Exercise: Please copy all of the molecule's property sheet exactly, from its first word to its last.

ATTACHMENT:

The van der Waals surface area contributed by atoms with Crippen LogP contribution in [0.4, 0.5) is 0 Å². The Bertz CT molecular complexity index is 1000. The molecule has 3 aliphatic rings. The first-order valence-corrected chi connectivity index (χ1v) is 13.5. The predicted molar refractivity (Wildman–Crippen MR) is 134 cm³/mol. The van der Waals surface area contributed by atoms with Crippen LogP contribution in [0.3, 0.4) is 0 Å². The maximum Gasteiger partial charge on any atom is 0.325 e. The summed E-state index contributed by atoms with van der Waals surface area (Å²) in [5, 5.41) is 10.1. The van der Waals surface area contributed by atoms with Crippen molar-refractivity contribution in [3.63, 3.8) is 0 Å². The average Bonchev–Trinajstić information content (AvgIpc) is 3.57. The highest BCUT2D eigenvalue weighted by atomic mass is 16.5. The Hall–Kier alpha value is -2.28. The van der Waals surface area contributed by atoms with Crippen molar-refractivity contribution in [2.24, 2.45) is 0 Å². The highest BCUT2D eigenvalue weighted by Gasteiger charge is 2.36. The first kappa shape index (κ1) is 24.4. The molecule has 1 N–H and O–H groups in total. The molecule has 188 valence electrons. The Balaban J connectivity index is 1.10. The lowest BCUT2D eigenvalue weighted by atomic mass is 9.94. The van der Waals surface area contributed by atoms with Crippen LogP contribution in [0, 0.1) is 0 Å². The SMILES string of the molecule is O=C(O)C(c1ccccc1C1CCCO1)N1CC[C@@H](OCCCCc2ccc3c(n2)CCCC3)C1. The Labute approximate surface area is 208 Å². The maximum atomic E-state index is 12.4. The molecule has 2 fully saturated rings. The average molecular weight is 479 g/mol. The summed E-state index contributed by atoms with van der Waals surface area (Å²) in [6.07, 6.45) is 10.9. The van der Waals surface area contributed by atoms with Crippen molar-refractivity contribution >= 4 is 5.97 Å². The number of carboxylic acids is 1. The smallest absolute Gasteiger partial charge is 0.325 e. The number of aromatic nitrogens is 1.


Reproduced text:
The van der Waals surface area contributed by atoms with Crippen LogP contribution in [0.4, 0.5) is 0 Å². The Bertz CT molecular complexity index is 1000. The molecule has 3 aliphatic rings. The first-order valence-corrected chi connectivity index (χ1v) is 13.5. The predicted molar refractivity (Wildman–Crippen MR) is 134 cm³/mol. The van der Waals surface area contributed by atoms with Crippen LogP contribution in [0.3, 0.4) is 0 Å². The maximum Gasteiger partial charge on any atom is 0.325 e. The summed E-state index contributed by atoms with van der Waals surface area (Å²) in [5, 5.41) is 10.1. The van der Waals surface area contributed by atoms with Crippen molar-refractivity contribution in [3.63, 3.8) is 0 Å². The average Bonchev–Trinajstić information content (AvgIpc) is 3.57. The highest BCUT2D eigenvalue weighted by atomic mass is 16.5. The Hall–Kier alpha value is -2.28. The van der Waals surface area contributed by atoms with Crippen molar-refractivity contribution in [2.24, 2.45) is 0 Å². The highest BCUT2D eigenvalue weighted by Gasteiger charge is 2.36. The first kappa shape index (κ1) is 24.4. The molecule has 1 N–H and O–H groups in total. The molecule has 188 valence electrons. The Balaban J connectivity index is 1.10. The lowest BCUT2D eigenvalue weighted by atomic mass is 9.94. The van der Waals surface area contributed by atoms with Crippen LogP contribution in [0, 0.1) is 0 Å². The SMILES string of the molecule is O=C(O)C(c1ccccc1C1CCCO1)N1CC[C@@H](OCCCCc2ccc3c(n2)CCCC3)C1. The Labute approximate surface area is 208 Å². The maximum atomic E-state index is 12.4. The molecule has 2 fully saturated rings. The average molecular weight is 479 g/mol. The summed E-state index contributed by atoms with van der Waals surface area (Å²) in [6.07, 6.45) is 10.9. The van der Waals surface area contributed by atoms with Crippen molar-refractivity contribution >= 4 is 5.97 Å². The number of carboxylic acids is 1. The smallest absolute Gasteiger partial charge is 0.325 e. The number of aromatic nitrogens is 1.